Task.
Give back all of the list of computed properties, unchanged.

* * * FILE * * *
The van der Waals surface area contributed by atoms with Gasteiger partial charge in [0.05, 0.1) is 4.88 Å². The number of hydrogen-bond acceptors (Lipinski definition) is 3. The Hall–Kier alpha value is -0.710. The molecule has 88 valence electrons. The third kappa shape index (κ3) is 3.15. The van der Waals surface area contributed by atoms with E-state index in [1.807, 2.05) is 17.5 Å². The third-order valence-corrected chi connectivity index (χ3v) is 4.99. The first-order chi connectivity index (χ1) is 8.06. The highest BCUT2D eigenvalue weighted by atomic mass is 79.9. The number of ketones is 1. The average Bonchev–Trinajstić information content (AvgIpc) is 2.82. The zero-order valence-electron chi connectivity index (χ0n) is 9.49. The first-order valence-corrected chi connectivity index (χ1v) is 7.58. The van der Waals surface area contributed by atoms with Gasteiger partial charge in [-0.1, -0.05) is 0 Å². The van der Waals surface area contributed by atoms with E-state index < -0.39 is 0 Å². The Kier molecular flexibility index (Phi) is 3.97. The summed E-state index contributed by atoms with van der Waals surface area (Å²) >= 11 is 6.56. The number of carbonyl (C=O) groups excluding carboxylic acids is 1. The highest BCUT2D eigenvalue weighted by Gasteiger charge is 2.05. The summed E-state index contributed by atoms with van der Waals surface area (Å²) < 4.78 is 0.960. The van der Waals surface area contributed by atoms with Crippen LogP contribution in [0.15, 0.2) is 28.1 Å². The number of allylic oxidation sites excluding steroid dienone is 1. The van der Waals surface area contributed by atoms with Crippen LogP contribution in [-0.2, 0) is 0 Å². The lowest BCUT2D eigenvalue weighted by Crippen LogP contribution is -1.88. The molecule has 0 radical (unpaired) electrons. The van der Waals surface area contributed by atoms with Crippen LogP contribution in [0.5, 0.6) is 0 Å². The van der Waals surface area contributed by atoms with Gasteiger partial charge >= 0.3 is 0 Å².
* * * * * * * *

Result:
The van der Waals surface area contributed by atoms with Gasteiger partial charge in [0.05, 0.1) is 4.88 Å². The number of hydrogen-bond acceptors (Lipinski definition) is 3. The Hall–Kier alpha value is -0.710. The molecule has 88 valence electrons. The third kappa shape index (κ3) is 3.15. The van der Waals surface area contributed by atoms with E-state index in [1.807, 2.05) is 17.5 Å². The third-order valence-corrected chi connectivity index (χ3v) is 4.99. The first-order chi connectivity index (χ1) is 8.06. The highest BCUT2D eigenvalue weighted by atomic mass is 79.9. The number of ketones is 1. The average Bonchev–Trinajstić information content (AvgIpc) is 2.82. The zero-order valence-electron chi connectivity index (χ0n) is 9.49. The first-order valence-corrected chi connectivity index (χ1v) is 7.58. The van der Waals surface area contributed by atoms with Gasteiger partial charge in [-0.1, -0.05) is 0 Å². The van der Waals surface area contributed by atoms with E-state index < -0.39 is 0 Å². The Kier molecular flexibility index (Phi) is 3.97. The summed E-state index contributed by atoms with van der Waals surface area (Å²) >= 11 is 6.56. The number of carbonyl (C=O) groups excluding carboxylic acids is 1. The highest BCUT2D eigenvalue weighted by Gasteiger charge is 2.05. The summed E-state index contributed by atoms with van der Waals surface area (Å²) < 4.78 is 0.960. The van der Waals surface area contributed by atoms with Crippen LogP contribution in [0.15, 0.2) is 28.1 Å². The number of allylic oxidation sites excluding steroid dienone is 1. The van der Waals surface area contributed by atoms with Crippen LogP contribution in [-0.2, 0) is 0 Å². The lowest BCUT2D eigenvalue weighted by Crippen LogP contribution is -1.88. The molecule has 0 radical (unpaired) electrons. The van der Waals surface area contributed by atoms with Crippen LogP contribution in [0.5, 0.6) is 0 Å². The van der Waals surface area contributed by atoms with Gasteiger partial charge >= 0.3 is 0 Å².